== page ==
Passenger service on the Peninsula corridor began Oct. 18, 1863 under the authority of the San Francisco and San Jose Railroad Company. Prophetically, some $600,000 of the original $2 million capital stock issue was owned by the voters of San Francisco, San Mateo and Santa Clara counties following a three-county election in 1861.

In 1870, the San Francisco and San Jose Railroad Company was acquired by the firm that was consolidated eventually into the Southern Pacific Railway. S.P. double-tracked the line in 1904, and operated passenger service in the corridor successfully until after World War II.

Changing commute patterns impaced Southern Pacific along with private carriers all over the country, and after protracted struggles with the state Public Utilities Commission on fares and service levels, S.P petitioned to abandon passenger service in 1977.

Once more, the three Peninsula counties stepped into the breach with a temporary Fare Stabilization Plan -- partially subsidizing commuter tickets -- that reversed a long pattern of declining ridership and set the stage for state sponsorship of the service in 1980.

From 1980 until June 30, 1992, Caltrans contracted with S.P. to provide passenger service in the corridor, sharing operating subsidies with San Francisco, San Mateo and Santa Clara counties. The state assumed sole responsibility for station acquisitions and other capital improvements until the service resulted in formation of the Peninsula Corridor Joint Powers Board in 1987. The JPB agreed to assume operating responsibilities for Caltrain effective July 1, 1992, and to shoulder 100 percent of the operating subsidy a year later.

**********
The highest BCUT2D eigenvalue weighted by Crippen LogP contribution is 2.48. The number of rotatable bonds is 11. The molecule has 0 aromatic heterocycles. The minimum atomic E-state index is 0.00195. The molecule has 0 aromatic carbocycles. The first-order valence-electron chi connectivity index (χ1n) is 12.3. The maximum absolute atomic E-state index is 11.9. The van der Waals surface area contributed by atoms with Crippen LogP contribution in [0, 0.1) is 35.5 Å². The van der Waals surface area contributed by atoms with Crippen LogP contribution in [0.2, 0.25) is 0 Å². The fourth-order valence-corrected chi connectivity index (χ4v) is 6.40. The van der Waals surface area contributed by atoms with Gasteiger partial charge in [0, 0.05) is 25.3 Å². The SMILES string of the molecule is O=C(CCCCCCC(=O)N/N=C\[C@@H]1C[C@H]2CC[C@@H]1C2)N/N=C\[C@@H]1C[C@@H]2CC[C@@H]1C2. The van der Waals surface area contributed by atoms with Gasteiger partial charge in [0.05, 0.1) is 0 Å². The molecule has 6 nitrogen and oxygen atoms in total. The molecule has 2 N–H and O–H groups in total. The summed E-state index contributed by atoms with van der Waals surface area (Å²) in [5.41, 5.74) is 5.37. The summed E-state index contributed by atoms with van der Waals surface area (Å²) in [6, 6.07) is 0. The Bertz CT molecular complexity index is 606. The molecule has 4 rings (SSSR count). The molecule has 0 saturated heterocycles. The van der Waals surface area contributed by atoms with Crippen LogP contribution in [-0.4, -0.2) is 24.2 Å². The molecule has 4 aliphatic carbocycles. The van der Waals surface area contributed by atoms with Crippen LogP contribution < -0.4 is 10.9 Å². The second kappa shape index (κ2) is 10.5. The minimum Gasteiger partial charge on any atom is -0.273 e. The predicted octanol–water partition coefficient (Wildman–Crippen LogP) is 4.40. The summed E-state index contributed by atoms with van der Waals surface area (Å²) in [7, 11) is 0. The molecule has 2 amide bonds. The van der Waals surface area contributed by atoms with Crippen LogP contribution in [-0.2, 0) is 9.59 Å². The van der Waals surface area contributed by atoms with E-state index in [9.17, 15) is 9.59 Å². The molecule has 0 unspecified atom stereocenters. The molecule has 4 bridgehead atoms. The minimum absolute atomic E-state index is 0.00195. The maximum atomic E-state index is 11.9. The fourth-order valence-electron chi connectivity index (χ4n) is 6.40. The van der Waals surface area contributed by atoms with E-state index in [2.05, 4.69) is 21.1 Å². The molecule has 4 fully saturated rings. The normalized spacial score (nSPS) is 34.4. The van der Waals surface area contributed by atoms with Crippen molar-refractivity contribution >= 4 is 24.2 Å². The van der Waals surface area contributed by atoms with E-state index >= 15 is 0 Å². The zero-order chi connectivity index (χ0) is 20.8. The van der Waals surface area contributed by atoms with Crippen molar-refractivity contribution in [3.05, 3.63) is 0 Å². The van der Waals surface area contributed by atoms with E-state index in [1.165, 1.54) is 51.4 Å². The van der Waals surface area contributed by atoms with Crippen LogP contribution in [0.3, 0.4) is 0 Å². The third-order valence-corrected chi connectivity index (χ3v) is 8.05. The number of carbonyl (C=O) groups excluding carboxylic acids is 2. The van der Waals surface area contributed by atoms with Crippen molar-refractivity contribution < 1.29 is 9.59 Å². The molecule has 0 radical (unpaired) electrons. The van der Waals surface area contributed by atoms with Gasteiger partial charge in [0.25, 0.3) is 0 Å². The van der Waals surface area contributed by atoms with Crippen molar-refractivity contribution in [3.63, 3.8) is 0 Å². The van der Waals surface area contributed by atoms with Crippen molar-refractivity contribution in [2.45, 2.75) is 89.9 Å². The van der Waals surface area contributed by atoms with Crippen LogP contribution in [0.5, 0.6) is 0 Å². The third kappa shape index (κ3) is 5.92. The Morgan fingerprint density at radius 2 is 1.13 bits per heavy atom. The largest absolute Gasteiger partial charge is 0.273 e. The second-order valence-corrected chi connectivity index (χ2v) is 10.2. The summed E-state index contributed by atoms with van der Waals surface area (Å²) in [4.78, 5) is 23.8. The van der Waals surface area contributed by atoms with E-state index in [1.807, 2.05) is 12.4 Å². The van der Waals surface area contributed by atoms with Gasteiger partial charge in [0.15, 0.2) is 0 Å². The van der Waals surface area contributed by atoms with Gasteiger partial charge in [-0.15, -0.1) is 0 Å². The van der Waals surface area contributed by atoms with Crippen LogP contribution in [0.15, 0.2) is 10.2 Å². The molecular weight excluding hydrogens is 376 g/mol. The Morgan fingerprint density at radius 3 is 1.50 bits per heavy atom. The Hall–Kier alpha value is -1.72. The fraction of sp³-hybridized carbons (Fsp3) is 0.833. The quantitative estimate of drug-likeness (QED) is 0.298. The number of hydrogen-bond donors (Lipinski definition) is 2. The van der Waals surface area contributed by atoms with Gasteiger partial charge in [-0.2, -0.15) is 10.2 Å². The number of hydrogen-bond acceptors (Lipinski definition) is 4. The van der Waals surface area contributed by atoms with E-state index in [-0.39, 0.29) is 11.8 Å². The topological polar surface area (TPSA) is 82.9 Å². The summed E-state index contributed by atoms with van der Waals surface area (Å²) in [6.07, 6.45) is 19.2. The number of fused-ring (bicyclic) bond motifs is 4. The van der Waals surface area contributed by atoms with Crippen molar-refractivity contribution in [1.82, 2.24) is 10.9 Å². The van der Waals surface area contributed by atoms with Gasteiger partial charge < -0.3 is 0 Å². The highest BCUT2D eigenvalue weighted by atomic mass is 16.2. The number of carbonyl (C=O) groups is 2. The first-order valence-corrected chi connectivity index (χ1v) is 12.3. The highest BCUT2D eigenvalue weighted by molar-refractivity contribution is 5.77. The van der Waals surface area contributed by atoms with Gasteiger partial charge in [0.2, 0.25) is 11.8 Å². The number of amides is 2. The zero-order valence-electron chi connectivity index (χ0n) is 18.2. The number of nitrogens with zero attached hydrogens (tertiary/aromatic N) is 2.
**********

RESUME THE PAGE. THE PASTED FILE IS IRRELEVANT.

In December 1991, the JPB purchased the rail right of way from San Francisco to San Jose. The JPB secured trackage rights to Gilroy for another $4 million, with an option to acquire half the right of way in the future. S.P.'s successor, Union Pacific, retains rights to operate freight service in the corridor.

To replace S.P. as the commute operator, the JPB sought competitive bids, with the contract being awarded to Amtrak, the national rail corporation.  Amtrak continued under contract through May 25, 2012.  Since then, Transit America Services, Inc. has operated the service, as the result of a competitively bid proposal.

As its legacy to the JPB, Caltrans deeded 26 stations, 20 diesel locomotives and 73 bi-level passenger cars to the local agency.